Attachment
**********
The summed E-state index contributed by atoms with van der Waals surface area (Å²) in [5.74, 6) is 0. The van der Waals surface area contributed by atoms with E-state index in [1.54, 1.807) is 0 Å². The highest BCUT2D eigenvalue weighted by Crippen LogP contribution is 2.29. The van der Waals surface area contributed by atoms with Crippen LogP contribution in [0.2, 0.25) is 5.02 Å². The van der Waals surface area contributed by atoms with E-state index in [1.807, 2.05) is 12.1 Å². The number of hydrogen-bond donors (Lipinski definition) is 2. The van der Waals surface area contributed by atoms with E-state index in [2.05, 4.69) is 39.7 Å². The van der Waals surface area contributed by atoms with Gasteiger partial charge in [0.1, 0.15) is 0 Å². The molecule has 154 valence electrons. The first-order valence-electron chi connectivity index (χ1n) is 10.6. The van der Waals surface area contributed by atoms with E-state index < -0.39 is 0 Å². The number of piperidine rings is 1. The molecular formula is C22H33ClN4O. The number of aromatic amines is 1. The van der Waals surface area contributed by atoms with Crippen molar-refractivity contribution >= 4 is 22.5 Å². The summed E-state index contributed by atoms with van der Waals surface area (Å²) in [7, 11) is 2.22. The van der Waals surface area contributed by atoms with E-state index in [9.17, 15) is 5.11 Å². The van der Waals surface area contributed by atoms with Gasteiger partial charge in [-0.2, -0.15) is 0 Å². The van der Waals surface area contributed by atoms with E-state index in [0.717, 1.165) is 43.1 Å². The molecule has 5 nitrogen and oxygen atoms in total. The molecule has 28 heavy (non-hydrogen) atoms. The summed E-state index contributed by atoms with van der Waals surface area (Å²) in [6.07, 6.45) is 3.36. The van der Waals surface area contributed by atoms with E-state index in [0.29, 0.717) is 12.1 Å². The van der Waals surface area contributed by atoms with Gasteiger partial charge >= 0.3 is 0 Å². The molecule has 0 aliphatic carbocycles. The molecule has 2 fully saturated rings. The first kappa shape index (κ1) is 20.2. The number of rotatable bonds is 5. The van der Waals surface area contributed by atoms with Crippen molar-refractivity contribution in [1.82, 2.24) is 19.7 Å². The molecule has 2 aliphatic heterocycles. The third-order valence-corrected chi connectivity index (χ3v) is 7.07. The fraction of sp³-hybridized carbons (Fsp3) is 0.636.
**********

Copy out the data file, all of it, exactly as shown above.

The summed E-state index contributed by atoms with van der Waals surface area (Å²) in [5.74, 6) is 0. The van der Waals surface area contributed by atoms with E-state index in [1.54, 1.807) is 0 Å². The highest BCUT2D eigenvalue weighted by Crippen LogP contribution is 2.29. The van der Waals surface area contributed by atoms with Crippen LogP contribution in [0.2, 0.25) is 5.02 Å². The van der Waals surface area contributed by atoms with E-state index in [1.807, 2.05) is 12.1 Å². The number of hydrogen-bond donors (Lipinski definition) is 2. The van der Waals surface area contributed by atoms with E-state index in [2.05, 4.69) is 39.7 Å². The van der Waals surface area contributed by atoms with Gasteiger partial charge in [0.1, 0.15) is 0 Å². The molecule has 154 valence electrons. The first-order valence-electron chi connectivity index (χ1n) is 10.6. The van der Waals surface area contributed by atoms with E-state index < -0.39 is 0 Å². The number of piperidine rings is 1. The molecular formula is C22H33ClN4O. The number of aromatic amines is 1. The van der Waals surface area contributed by atoms with Crippen molar-refractivity contribution >= 4 is 22.5 Å². The summed E-state index contributed by atoms with van der Waals surface area (Å²) in [7, 11) is 2.22. The van der Waals surface area contributed by atoms with E-state index in [9.17, 15) is 5.11 Å². The van der Waals surface area contributed by atoms with Gasteiger partial charge in [-0.2, -0.15) is 0 Å². The van der Waals surface area contributed by atoms with E-state index in [0.717, 1.165) is 43.1 Å². The molecule has 5 nitrogen and oxygen atoms in total. The molecule has 28 heavy (non-hydrogen) atoms. The summed E-state index contributed by atoms with van der Waals surface area (Å²) in [6.07, 6.45) is 3.36. The van der Waals surface area contributed by atoms with E-state index in [0.29, 0.717) is 12.1 Å². The van der Waals surface area contributed by atoms with Gasteiger partial charge >= 0.3 is 0 Å². The molecule has 0 aliphatic carbocycles. The molecule has 2 fully saturated rings. The first kappa shape index (κ1) is 20.2. The number of rotatable bonds is 5. The van der Waals surface area contributed by atoms with Crippen molar-refractivity contribution in [1.82, 2.24) is 19.7 Å². The molecule has 2 aliphatic heterocycles. The third-order valence-corrected chi connectivity index (χ3v) is 7.07. The fraction of sp³-hybridized carbons (Fsp3) is 0.636.